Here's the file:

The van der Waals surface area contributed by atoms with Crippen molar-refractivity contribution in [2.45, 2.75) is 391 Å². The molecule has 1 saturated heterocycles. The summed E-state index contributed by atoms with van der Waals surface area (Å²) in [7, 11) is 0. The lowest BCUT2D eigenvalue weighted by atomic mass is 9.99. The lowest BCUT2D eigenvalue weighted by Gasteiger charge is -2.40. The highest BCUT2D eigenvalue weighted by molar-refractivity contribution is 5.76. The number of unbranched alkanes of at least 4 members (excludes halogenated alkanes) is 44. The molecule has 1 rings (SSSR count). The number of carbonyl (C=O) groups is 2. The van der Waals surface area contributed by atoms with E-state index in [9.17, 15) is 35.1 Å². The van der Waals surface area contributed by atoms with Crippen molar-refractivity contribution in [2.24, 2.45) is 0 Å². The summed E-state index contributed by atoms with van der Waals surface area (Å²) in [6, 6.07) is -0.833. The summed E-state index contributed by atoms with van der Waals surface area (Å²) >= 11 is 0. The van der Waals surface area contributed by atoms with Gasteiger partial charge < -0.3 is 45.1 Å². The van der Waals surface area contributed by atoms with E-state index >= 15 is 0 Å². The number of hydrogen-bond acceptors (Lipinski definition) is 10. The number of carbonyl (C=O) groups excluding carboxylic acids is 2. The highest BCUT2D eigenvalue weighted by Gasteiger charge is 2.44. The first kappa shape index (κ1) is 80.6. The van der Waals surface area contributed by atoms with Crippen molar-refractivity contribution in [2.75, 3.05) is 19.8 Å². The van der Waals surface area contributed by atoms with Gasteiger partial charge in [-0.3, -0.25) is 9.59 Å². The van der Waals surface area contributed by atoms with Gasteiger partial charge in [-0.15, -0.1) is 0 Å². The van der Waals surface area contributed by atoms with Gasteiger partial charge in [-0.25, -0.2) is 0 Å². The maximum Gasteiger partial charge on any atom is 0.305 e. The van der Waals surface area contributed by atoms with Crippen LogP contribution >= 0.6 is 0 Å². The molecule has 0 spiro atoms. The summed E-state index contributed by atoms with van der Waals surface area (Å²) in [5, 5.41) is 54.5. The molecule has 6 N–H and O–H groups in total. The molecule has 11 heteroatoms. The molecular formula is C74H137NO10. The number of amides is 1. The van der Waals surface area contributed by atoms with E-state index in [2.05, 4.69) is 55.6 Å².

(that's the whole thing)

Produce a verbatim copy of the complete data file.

The van der Waals surface area contributed by atoms with Crippen molar-refractivity contribution in [2.45, 2.75) is 391 Å². The molecule has 1 saturated heterocycles. The summed E-state index contributed by atoms with van der Waals surface area (Å²) in [7, 11) is 0. The lowest BCUT2D eigenvalue weighted by atomic mass is 9.99. The lowest BCUT2D eigenvalue weighted by Gasteiger charge is -2.40. The highest BCUT2D eigenvalue weighted by molar-refractivity contribution is 5.76. The number of unbranched alkanes of at least 4 members (excludes halogenated alkanes) is 44. The molecule has 1 rings (SSSR count). The number of carbonyl (C=O) groups is 2. The van der Waals surface area contributed by atoms with E-state index in [9.17, 15) is 35.1 Å². The van der Waals surface area contributed by atoms with Crippen molar-refractivity contribution in [2.24, 2.45) is 0 Å². The summed E-state index contributed by atoms with van der Waals surface area (Å²) in [6, 6.07) is -0.833. The summed E-state index contributed by atoms with van der Waals surface area (Å²) >= 11 is 0. The van der Waals surface area contributed by atoms with Gasteiger partial charge < -0.3 is 45.1 Å². The van der Waals surface area contributed by atoms with E-state index >= 15 is 0 Å². The number of hydrogen-bond acceptors (Lipinski definition) is 10. The number of carbonyl (C=O) groups excluding carboxylic acids is 2. The highest BCUT2D eigenvalue weighted by Gasteiger charge is 2.44. The first kappa shape index (κ1) is 80.6. The van der Waals surface area contributed by atoms with Crippen molar-refractivity contribution in [2.75, 3.05) is 19.8 Å². The van der Waals surface area contributed by atoms with Gasteiger partial charge in [-0.3, -0.25) is 9.59 Å². The van der Waals surface area contributed by atoms with Gasteiger partial charge in [-0.15, -0.1) is 0 Å². The van der Waals surface area contributed by atoms with Gasteiger partial charge in [-0.25, -0.2) is 0 Å². The maximum Gasteiger partial charge on any atom is 0.305 e. The van der Waals surface area contributed by atoms with Crippen LogP contribution >= 0.6 is 0 Å². The molecule has 0 spiro atoms. The summed E-state index contributed by atoms with van der Waals surface area (Å²) in [5, 5.41) is 54.5. The molecule has 6 N–H and O–H groups in total. The molecule has 11 heteroatoms. The molecular formula is C74H137NO10. The number of amides is 1. The van der Waals surface area contributed by atoms with E-state index in [2.05, 4.69) is 55.6 Å².